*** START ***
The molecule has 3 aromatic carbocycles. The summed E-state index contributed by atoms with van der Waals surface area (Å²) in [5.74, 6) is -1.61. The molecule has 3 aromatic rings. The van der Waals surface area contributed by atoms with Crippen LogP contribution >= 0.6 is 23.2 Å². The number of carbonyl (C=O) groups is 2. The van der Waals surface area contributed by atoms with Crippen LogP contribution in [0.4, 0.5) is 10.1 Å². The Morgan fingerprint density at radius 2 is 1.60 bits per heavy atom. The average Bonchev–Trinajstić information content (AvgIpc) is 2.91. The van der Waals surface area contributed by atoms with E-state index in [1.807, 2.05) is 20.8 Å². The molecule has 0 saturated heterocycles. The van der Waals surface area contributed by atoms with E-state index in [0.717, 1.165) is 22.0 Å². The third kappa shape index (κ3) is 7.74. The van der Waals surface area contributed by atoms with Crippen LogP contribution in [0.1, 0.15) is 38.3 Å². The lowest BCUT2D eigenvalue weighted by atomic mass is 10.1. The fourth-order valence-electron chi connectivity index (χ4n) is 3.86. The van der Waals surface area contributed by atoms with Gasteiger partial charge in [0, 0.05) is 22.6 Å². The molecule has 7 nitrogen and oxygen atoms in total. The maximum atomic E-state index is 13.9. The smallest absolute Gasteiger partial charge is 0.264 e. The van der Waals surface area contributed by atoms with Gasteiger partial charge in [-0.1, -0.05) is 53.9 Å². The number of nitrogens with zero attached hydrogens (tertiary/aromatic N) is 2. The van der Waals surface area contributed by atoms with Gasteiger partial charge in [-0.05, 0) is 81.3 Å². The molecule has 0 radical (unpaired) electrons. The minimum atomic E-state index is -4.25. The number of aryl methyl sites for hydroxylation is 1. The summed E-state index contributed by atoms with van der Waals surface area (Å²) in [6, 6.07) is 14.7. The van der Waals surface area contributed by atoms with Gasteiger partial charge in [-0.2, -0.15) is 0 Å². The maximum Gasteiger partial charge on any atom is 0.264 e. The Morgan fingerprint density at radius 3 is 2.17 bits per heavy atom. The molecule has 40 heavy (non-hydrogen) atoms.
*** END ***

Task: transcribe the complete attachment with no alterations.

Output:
The molecule has 3 aromatic carbocycles. The summed E-state index contributed by atoms with van der Waals surface area (Å²) in [5.74, 6) is -1.61. The molecule has 3 aromatic rings. The van der Waals surface area contributed by atoms with Crippen LogP contribution >= 0.6 is 23.2 Å². The number of carbonyl (C=O) groups is 2. The van der Waals surface area contributed by atoms with Crippen LogP contribution in [0.4, 0.5) is 10.1 Å². The Morgan fingerprint density at radius 2 is 1.60 bits per heavy atom. The average Bonchev–Trinajstić information content (AvgIpc) is 2.91. The van der Waals surface area contributed by atoms with E-state index in [1.807, 2.05) is 20.8 Å². The molecule has 0 saturated heterocycles. The van der Waals surface area contributed by atoms with E-state index in [0.717, 1.165) is 22.0 Å². The third kappa shape index (κ3) is 7.74. The van der Waals surface area contributed by atoms with Crippen LogP contribution in [0.1, 0.15) is 38.3 Å². The lowest BCUT2D eigenvalue weighted by atomic mass is 10.1. The fourth-order valence-electron chi connectivity index (χ4n) is 3.86. The van der Waals surface area contributed by atoms with Gasteiger partial charge in [0, 0.05) is 22.6 Å². The molecule has 7 nitrogen and oxygen atoms in total. The maximum atomic E-state index is 13.9. The smallest absolute Gasteiger partial charge is 0.264 e. The van der Waals surface area contributed by atoms with Gasteiger partial charge in [-0.1, -0.05) is 53.9 Å². The number of nitrogens with zero attached hydrogens (tertiary/aromatic N) is 2. The van der Waals surface area contributed by atoms with Gasteiger partial charge in [-0.05, 0) is 81.3 Å². The molecule has 0 radical (unpaired) electrons. The minimum atomic E-state index is -4.25. The number of aryl methyl sites for hydroxylation is 1. The summed E-state index contributed by atoms with van der Waals surface area (Å²) in [6, 6.07) is 14.7. The van der Waals surface area contributed by atoms with Gasteiger partial charge in [-0.2, -0.15) is 0 Å². The maximum Gasteiger partial charge on any atom is 0.264 e. The Morgan fingerprint density at radius 3 is 2.17 bits per heavy atom. The molecule has 40 heavy (non-hydrogen) atoms.